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Posted by: POLC Staff Posted date: December 4, 2016


By:  Peter P. Sudnick, POLC Legal Counsel

The assault on public sector collective bargaining and negotiated benefits continues with the introduction last week of House Bill 6074, and related bills.  If passed, these bills would create the Local Unit of Government Retirement Act designed to do the following:

  1. Eliminate altogether retiree health benefits for local government employees, including police and fire employees, hired on or after May 1, 2017. The Act would allow, but does not mandate, a local unit of government to contribute not more than 2% of an employee’s base pay to an appropriate tax-deferred account as the member’s retirement health benefit.  The bill does not address the right of an employee to also contribute to the account, but it is presumed that such a right would exist to the extent allowed by applicable federal and state laws.  The bill specifically prohibits the local unit of government from offering any other retirement health benefit to these members or the members’ dependents.  Presumably, the restriction that extends to dependents will not conflict with 2016 PA 284 that obligates the State of Michigan to provide health care coverage for 60 months for the spouse and dependents of public safety officers who die in the line of duty.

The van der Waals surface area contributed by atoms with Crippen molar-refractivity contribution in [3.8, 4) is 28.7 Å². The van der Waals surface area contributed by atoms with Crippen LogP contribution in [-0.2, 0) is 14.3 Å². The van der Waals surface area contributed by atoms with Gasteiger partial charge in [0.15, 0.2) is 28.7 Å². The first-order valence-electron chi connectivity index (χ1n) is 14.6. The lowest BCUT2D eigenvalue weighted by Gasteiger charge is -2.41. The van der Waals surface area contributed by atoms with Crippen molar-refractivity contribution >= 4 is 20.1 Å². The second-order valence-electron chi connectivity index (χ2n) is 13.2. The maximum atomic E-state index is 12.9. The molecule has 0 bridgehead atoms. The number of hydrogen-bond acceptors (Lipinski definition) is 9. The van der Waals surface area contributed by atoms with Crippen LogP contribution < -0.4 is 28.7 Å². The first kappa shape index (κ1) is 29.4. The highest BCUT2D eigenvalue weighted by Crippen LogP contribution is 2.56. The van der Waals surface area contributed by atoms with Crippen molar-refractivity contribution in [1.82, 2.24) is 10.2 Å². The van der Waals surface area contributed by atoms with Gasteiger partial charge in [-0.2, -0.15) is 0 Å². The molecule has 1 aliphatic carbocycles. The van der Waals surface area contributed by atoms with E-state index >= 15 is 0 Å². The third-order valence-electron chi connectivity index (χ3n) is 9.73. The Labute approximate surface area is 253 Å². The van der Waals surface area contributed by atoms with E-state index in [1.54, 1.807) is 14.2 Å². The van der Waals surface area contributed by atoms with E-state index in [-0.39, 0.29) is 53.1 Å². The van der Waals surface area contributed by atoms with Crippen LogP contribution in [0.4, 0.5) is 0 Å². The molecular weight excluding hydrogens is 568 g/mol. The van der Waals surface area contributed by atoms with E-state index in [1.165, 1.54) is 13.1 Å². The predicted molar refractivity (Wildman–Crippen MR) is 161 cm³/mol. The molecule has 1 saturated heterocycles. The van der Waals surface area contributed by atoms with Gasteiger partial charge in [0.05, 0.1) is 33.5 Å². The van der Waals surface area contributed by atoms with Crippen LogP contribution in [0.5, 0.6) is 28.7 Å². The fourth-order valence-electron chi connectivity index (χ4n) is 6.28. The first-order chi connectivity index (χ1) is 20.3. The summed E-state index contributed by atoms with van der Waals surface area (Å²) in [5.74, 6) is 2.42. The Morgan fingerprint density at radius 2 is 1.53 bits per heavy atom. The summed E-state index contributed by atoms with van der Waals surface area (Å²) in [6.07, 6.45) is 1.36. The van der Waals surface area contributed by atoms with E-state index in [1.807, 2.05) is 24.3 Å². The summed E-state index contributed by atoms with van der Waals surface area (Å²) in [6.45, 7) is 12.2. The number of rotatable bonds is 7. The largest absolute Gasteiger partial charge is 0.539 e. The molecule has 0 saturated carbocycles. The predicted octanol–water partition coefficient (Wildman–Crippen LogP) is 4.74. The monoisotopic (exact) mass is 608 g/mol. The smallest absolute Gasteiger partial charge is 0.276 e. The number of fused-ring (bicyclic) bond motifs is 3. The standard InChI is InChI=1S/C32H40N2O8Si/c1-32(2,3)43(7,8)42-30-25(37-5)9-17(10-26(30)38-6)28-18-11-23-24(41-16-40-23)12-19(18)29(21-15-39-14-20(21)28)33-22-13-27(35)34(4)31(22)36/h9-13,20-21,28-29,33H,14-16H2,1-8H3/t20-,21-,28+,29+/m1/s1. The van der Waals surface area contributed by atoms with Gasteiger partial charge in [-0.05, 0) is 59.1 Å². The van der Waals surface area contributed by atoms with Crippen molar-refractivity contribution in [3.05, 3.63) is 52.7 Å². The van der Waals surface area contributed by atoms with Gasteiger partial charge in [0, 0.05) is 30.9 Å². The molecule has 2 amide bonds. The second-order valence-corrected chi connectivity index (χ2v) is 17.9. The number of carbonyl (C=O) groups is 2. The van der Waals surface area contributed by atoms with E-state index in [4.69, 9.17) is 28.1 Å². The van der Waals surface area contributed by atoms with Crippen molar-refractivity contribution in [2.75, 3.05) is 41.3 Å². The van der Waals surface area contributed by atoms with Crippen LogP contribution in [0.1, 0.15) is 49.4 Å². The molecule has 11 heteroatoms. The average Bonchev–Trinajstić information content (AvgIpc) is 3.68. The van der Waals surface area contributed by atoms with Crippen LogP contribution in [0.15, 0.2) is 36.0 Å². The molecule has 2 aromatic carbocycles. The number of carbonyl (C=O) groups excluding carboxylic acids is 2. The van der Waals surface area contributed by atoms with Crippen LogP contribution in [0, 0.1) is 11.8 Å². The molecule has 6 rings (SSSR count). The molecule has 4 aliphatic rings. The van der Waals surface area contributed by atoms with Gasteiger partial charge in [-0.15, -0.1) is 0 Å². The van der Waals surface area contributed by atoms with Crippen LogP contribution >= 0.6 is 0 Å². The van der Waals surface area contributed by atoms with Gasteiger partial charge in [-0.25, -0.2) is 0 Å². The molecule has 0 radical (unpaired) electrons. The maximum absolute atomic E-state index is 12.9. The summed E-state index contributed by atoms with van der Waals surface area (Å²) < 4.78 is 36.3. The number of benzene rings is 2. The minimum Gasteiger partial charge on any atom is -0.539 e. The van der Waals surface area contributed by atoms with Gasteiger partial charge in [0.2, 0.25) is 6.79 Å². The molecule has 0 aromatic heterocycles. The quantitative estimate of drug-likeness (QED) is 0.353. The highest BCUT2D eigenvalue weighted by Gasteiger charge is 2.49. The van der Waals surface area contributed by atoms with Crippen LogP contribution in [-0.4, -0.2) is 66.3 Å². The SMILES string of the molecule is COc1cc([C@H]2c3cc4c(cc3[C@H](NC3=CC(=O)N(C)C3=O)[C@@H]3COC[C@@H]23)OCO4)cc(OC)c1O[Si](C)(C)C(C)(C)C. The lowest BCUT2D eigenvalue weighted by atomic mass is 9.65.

1. Caps the local government’s obligation for retiree health benefits at 80% of the benefit cost for active employees hired before May 1, 2017 and current retirees where:a. The local government is less than 80% funded for the accrued liabilities of the retiree health system as determined by the most recent actuarial report existing at the time the bill is enacted into law;

    b. The local unit of government, although more than 80% funded at the time the bill is enacted into the law, becomes less than 80% funded for two (2) consecutive years after enactment of the law.

Once a local government is subject to the cap whether at enactment or later because the funding status falls below 80% for two (2) consecutive years, the 80/20 restriction remains intact even where at some later date the funding status improves beyond 80%.

  1. Prohibits, as to active employees hired before May 1, 2017 and current retirees, the local government from paying more than 80% of the cost that is a supplement to reimbursements under Medicare.
  1. Prohibits, as to active employees hired before May 1, 2017 and current retirees, the local government from providing retiree health benefits if the retiree is eligible for health benefits from another employer regardless of the comparable status of those benefits.
  1. Excepts the application of the Retirement Act where a collective bargaining agreement entered into before the date of the Act clearly and expressly confers an unalterable right to a retirement health benefit for a fixed duration. As interpreted, the duration can be a number of years even if those years exceed the term of the collective bargaining agreement or otherwise continues for the life of the retiree.
  1. Prohibits the local government from circumventing the requirements and restrictions of the Retirement Act by entering into any agreement that conflicts with the Retirement Act, offering benefits other than those allowed by the Retirement Act, and also provides for injunctive relief and civil fines for violation of the Retirement Act by a local government.